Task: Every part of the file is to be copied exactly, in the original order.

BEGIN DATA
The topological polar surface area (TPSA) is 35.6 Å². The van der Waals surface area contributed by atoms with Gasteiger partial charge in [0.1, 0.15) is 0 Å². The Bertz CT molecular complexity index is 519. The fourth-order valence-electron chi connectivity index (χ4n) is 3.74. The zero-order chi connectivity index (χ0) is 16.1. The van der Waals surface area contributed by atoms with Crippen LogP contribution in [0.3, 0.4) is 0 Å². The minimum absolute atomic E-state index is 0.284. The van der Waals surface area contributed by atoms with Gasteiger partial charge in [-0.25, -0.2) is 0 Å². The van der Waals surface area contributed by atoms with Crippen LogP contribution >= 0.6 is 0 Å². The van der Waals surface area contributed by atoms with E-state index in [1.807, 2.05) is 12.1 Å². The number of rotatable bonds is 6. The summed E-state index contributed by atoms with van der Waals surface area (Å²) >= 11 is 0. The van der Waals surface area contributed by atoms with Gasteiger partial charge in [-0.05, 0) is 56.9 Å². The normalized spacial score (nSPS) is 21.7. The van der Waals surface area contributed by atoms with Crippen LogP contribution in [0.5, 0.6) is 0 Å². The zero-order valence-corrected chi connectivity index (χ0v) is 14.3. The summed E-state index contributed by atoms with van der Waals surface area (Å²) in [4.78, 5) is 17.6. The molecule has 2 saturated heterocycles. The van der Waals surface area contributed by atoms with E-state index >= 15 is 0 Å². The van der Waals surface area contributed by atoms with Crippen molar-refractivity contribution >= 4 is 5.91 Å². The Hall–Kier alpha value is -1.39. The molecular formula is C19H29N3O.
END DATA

The topological polar surface area (TPSA) is 35.6 Å². The van der Waals surface area contributed by atoms with Gasteiger partial charge in [0.1, 0.15) is 0 Å². The Bertz CT molecular complexity index is 519. The fourth-order valence-electron chi connectivity index (χ4n) is 3.74. The zero-order chi connectivity index (χ0) is 16.1. The van der Waals surface area contributed by atoms with Crippen LogP contribution in [0.3, 0.4) is 0 Å². The minimum absolute atomic E-state index is 0.284. The van der Waals surface area contributed by atoms with Gasteiger partial charge in [-0.25, -0.2) is 0 Å². The van der Waals surface area contributed by atoms with Crippen LogP contribution >= 0.6 is 0 Å². The van der Waals surface area contributed by atoms with E-state index in [1.807, 2.05) is 12.1 Å². The number of rotatable bonds is 6. The summed E-state index contributed by atoms with van der Waals surface area (Å²) >= 11 is 0. The van der Waals surface area contributed by atoms with Gasteiger partial charge in [-0.05, 0) is 56.9 Å². The normalized spacial score (nSPS) is 21.7. The van der Waals surface area contributed by atoms with Crippen LogP contribution in [0.5, 0.6) is 0 Å². The zero-order valence-corrected chi connectivity index (χ0v) is 14.3. The summed E-state index contributed by atoms with van der Waals surface area (Å²) in [4.78, 5) is 17.6. The molecule has 2 saturated heterocycles. The van der Waals surface area contributed by atoms with E-state index >= 15 is 0 Å². The van der Waals surface area contributed by atoms with Crippen molar-refractivity contribution >= 4 is 5.91 Å². The Hall–Kier alpha value is -1.39. The molecular formula is C19H29N3O.